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Old 01-12-2017, 09:05 AM
 
2,567 posts, read 1,334,146 times
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Quote:
Originally Posted by botticelli View Post
No they are not the same. the serves don't get the service charges on the bill. At the end of the day, the owner will not carve out that 15% and pay it to the waiters. Waiters get their fixed salary irrespective of whether business is great or slow. T Tipping, as you know, is quite the opposite. if there is no customer today, you have no tip because the employer is only responsible to pay for $3 an hour or whatever. To say it is a government mandated tip is missing the point, because income of waiters don't depend on how good or bad business is, or how generous customers are.

How can they be the same? in your "free market", servers take most of the income risk (from the economy, whether the food is good or not, customer generous or not), while in the "mandated" system, it is the business owner who takes the risk (obligated to pay a decent salary irrespective of factors mentioned).
I've never met a waiter who wishes that he worked on a salary. Not a single one. They all understand that there are good days and bad days. The same holds true for commission salespeople.
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Old 01-12-2017, 09:07 AM
 
2,567 posts, read 1,334,146 times
Reputation: 2829
Quote:
Originally Posted by bradjl2009 View Post
I agree completely. You're just doing what you're supposed to be doing and not giving me any exceptional service, why should I give you a tip? I didn't get tips for doing that as a cashier at a store.
What's wrong with making a near minimum wage worker's life a tad brighter? The $.50 you drop in the bucket is painless, but if everybody did it, their lives would be a little bit easier.
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Old 01-12-2017, 09:11 AM
 
Location: Gatineau, Québec
21,937 posts, read 27,320,303 times
Reputation: 8601
Quote:
Originally Posted by Return2FL View Post
In most restaurants, the employer is required to report each server's tips and withhold payroll taxes accordingly. Most POS software will keep a record of all tips and they get reported monthly to the IRS. Perhaps back in the old days it was easy to avoid taxes, but today it's a lot tougher. A server might pocket a couple of bucks here and there, but the days of full blown tax evasion are pretty much done.
I agree that they've tried to rein things in a bit tax-wise (with some sucess), but cash tips are still off the books in almost all cases. That's why so many servers prefer a tip in cash even if you're paying with a card. (They'll tell you this if they know you or feel comfortable with you.)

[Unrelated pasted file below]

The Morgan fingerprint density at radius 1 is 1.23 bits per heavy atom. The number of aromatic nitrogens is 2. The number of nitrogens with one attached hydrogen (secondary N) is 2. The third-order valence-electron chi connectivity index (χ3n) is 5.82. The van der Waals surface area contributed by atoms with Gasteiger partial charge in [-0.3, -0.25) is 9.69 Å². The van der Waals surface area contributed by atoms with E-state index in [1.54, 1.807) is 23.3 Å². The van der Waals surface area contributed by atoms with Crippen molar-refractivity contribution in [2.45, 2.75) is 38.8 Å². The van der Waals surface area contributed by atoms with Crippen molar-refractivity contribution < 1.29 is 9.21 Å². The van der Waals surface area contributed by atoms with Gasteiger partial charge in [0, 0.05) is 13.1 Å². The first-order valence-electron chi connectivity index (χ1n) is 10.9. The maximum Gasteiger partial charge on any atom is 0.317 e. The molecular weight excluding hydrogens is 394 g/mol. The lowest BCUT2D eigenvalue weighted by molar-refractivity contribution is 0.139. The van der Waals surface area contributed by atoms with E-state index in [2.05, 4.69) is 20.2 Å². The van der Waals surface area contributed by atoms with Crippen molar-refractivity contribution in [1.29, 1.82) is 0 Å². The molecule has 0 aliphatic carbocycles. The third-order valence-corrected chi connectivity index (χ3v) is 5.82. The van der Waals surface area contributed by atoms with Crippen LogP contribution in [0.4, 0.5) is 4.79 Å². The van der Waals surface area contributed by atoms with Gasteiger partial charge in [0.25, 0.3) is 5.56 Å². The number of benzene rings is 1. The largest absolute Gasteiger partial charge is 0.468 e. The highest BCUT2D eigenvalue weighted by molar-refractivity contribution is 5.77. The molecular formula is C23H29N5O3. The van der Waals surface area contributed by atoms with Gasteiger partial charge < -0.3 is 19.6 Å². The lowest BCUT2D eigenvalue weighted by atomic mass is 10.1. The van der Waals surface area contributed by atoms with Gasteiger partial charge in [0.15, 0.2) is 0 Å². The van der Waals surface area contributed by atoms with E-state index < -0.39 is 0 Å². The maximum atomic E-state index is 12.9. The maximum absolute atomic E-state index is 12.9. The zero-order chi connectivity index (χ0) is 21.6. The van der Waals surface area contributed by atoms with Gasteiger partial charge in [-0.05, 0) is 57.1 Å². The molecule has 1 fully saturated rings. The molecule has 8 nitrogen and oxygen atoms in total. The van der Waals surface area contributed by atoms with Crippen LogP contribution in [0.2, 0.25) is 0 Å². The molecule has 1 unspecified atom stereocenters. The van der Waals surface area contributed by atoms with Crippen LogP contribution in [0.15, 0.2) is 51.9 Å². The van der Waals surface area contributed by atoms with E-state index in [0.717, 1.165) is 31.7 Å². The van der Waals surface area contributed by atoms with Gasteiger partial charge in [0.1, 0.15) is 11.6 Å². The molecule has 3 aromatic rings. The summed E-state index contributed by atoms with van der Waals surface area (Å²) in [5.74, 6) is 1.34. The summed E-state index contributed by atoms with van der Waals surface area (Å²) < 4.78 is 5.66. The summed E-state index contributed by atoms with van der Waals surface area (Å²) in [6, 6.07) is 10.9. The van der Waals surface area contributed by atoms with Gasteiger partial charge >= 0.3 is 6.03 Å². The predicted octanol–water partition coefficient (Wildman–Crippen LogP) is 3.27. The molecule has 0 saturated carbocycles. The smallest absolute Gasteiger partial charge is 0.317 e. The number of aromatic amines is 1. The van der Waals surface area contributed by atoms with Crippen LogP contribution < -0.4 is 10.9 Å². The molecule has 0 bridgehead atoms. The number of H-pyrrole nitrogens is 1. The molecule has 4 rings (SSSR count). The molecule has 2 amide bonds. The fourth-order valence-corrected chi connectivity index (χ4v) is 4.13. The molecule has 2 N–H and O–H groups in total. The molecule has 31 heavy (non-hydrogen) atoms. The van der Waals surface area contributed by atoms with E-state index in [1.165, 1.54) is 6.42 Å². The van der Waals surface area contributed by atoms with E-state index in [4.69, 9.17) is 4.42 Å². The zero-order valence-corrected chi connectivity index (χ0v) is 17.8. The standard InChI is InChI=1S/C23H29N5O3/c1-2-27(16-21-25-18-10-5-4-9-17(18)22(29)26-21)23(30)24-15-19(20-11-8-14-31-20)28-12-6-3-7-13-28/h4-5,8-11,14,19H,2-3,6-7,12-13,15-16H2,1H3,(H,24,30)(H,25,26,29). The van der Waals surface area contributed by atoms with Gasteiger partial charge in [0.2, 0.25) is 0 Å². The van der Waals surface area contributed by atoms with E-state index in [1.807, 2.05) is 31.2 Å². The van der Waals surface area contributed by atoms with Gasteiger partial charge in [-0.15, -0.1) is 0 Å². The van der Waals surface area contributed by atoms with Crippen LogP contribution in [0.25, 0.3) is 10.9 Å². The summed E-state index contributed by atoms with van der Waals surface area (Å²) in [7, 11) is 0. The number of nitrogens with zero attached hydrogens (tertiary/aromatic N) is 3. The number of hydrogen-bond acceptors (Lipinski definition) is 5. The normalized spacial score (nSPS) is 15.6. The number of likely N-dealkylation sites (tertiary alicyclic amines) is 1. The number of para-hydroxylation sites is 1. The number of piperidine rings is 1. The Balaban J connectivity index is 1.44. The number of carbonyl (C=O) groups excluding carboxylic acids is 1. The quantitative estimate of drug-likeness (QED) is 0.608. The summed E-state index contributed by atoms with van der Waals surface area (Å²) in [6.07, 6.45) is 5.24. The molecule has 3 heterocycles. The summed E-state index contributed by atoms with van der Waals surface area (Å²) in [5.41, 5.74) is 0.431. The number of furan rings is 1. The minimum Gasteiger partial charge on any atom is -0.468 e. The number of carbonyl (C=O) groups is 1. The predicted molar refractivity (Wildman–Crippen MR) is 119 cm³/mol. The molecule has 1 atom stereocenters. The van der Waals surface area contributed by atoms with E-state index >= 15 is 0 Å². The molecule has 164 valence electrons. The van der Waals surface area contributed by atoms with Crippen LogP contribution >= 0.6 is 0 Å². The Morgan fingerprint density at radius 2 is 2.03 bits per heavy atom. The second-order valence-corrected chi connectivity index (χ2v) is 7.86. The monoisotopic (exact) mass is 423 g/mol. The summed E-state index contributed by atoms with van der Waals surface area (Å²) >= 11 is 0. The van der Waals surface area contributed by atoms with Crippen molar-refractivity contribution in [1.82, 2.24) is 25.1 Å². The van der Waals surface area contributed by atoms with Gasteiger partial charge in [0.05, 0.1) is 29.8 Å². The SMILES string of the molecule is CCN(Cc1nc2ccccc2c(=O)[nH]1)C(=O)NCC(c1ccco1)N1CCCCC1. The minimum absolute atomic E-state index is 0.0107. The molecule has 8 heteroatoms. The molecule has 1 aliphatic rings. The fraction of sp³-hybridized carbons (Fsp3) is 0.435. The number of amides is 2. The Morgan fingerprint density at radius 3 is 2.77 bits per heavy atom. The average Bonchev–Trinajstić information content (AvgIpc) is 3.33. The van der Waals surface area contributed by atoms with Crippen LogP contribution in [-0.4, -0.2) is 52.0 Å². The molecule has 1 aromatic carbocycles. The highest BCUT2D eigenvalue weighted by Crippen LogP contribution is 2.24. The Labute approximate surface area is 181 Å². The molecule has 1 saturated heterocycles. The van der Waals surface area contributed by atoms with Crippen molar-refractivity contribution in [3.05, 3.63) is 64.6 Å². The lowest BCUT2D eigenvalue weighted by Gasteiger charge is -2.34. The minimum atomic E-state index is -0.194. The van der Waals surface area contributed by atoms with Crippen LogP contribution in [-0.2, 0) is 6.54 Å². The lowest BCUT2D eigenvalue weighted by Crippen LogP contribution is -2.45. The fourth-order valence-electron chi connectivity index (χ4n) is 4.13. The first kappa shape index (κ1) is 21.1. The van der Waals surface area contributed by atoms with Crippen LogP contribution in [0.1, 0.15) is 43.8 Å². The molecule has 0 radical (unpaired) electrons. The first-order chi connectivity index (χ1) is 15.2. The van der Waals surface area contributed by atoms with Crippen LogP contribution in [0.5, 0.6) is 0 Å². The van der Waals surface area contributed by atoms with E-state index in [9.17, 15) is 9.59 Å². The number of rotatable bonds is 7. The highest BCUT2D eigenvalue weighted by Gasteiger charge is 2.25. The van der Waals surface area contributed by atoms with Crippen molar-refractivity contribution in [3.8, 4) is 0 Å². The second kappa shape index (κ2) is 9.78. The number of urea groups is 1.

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Old 01-12-2017, 09:14 AM
 
Location: Gatineau, Québec
21,937 posts, read 27,320,303 times
Reputation: 8601
Quote:
Originally Posted by botticelli View Post
in that case, you should tip your bank cashier or shop assistant at the stores too, since they are paid minimum wage as well.

If you buy a $100 coat, do you tip the girl $15 who brought you all the clothes for trying on? She makes minimum wage in most cases.

Tipping is stupid, and is not applied consistently for this "minimum wage" argument.
Still agree with you. Helping someone choose clothes is also a highly personalized service, and there is never any tipping. Yes, some employees work on commission but that's very different from tipping.
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Old 01-12-2017, 10:06 AM
 
Location: In transition
10,130 posts, read 11,866,793 times
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Quote:
Originally Posted by Fish & Chips View Post
Employers should reward high achievers with a raise, just like in the corporate world.

There is nothing wrong with tipping as an individual choice, but tipping culture (i.e. where everyone in the society feels pressured to tip) is problematic. It removes the responsibility of employers to pay their employees decently.
I agree with this point of view.
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Old 01-12-2017, 10:15 AM
 
10,847 posts, read 11,250,780 times
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Quote:
Originally Posted by Return2FL View Post
I've never met a waiter who wishes that he worked on a salary. Not a single one. They all understand that there are good days and bad days. The same holds true for commission salespeople.
have you met many waiters outside Canada and US at all, who don't necessarily speak English?
The problem with tipping is that people can totally chose not to.

Plus, if what you said were true, why not extend to everyone else, not just waiters? Why not bus drivers? Why not teachers? Even public servants should be paid on tips as well.

This is why I said it is neither logic nor consistent. You strongly support it ONLY BECAUSE you do this job and think it works for you.
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Old 01-12-2017, 12:44 PM
 
Location: Vancouver
12,668 posts, read 8,737,253 times
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Quote:
Originally Posted by botticelli View Post
I tip when it makes sense. Don't worry about it. And I have never have the luck to see a washroom attendant.